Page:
Theresa Freed [00:08:48] Wow. And so what does that look like?
Kelsey Coleman [00:08:51] A lot of times it could be stealing. It could be, you know, with the substance use, it could be drug related. A lot of people use substances at the casino. So we're looking at DUIs at that point as well.
Theresa Freed [00:09:03] OK. All right. And so you mentioned that there are screening tools for individuals who may feel they have a problem. They're also screening tools available at the state level for family members to get that help. Can you talk more specifically here in Johnson County? What do we offer for family members?
Kelsey Coleman [00:09:22] So we can meet with the concerned other and that is included in the grant that would apply to the client's treatment as well. But we also might encourage that person to get their own assistance if they have experienced some significant consequences of their loved ones behaviors, problem gambling impacts everybody in the household. When you're thinking about the finances and they might spend hours away at the casino, so you're looking at attachment abandonment. All that stuff's included. And if that person qualifies for services through Johnson County Mental Health, they could be assigned to one of our providers as well.
Theresa Freed [00:10:00] You know, we talk about alcoholics and, you know, people with other kinds of addictions. Is this is this gonna be a lifelong battle for somebody or can somebody reach a point, say I'm done with that?
Kelsey Coleman [00:10:12] I think that when we think of recovery, we think of lifelong because the changes in the lifestyle that they're going to make and they're going to learn in treatment, it's we encourage them to sustain those lifestyle changes. So some clients do well with harm reduction. They might continue to go to the casino. But we teach and they implement self-management, self-regulation skills or we set them up with some sort of financial assistance to prevent them from spending all their money. We can do some of those harm reduction techniques. But when it comes to restoring relationships and addressing mental health associated with this, you know, we encourage those lifelong changes.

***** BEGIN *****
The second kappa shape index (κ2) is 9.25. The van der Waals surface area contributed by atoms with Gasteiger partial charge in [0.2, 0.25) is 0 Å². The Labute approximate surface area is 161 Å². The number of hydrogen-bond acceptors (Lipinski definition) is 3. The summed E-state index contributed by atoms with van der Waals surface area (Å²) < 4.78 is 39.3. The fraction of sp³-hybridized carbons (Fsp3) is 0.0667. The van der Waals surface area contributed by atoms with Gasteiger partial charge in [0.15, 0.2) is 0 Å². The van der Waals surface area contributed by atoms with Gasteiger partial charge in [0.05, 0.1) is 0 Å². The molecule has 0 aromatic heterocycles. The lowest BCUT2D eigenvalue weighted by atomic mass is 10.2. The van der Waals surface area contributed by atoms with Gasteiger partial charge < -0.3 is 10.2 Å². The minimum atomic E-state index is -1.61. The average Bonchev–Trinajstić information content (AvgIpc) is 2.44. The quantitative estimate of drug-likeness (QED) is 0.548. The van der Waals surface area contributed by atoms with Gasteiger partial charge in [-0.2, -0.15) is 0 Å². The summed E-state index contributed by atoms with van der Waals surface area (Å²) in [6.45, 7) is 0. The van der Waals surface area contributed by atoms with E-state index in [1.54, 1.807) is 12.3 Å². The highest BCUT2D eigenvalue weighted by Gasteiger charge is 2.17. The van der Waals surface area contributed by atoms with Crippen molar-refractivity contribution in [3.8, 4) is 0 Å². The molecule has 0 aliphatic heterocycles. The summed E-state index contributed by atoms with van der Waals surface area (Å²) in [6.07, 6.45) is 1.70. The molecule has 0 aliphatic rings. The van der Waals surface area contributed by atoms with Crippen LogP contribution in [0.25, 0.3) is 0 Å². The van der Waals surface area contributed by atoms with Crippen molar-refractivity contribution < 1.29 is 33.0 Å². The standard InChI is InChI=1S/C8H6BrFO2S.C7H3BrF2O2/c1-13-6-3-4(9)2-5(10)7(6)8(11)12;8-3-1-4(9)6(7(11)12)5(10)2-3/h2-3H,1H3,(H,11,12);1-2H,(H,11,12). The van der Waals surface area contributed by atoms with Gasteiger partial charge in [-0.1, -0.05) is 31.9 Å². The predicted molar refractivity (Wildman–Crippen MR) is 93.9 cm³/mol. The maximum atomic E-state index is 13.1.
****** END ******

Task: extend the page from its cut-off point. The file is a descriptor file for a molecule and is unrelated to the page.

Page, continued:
Theresa Freed [00:10:50] And is that a quick process or is that something that takes a lot of time when you talk about rebuilding relationships and things like that?
Kelsey Coleman [00:10:57] I think that it depends on the damage of the relationship. A lot of our gambling clients have lied about the extent of the damage is that they've done. And so I think it just kind of depends too, what's the other person's perception of it? Do they have the ability to overcome that? And I think that it's promising, but it does take work from both people.
Theresa Freed [00:11:17] OK. And when you talk specifically about the program at Johnson County, can you kind of walk us through what that looks like?
Kelsey Coleman [00:11:25] We offer outpatient services. So I have clients who meet up to two times a week right now, one or two times. And we do have a state-approved curriculum they can work through. Some clients choose that. Some clients choose to do cognitive behavioral therapy techniques. Other clients choose to really hone in on those harm reduction skills. How can I still go to the casino but keep my job and keep my wife and keep my family safe?
Theresa Freed [00:11:49] So you talked about the techniques that you're helping them with so that they can they can kind of get their life back. Can you talk more specifically about what those are?
Kelsey Coleman [00:11:59] In terms of the cognitive behavioral techniques we look at what are your high risk situations? What are your high-risk thoughts? And how do we replace those with something more low risk? So if someone tends to gamble more when they're upset, what can they do instead to calm themselves down? I like to look at my clients patterns of behavior. Do you spend more time in the casino when you're upset versus when you're going in just to win a few dollars? And if that's the case, I look at replacement skills for what to do when you're upset, if it's the case that they really just can't manage their money. I look at ways to reduce their access to money. Can we hand it over to mom? Can we trust someone in the family with your money? Can we develop a plan that you check in with yourself and say, I'm here for 30 minutes and then I'm out? And then I help them reinforce that throughout the way.
Theresa Freed [00:12:51] OK. And just may seem like sort of an obvious question, but we have a program for this. So what is the extent of the issue here in Johnson County or is this a problem here?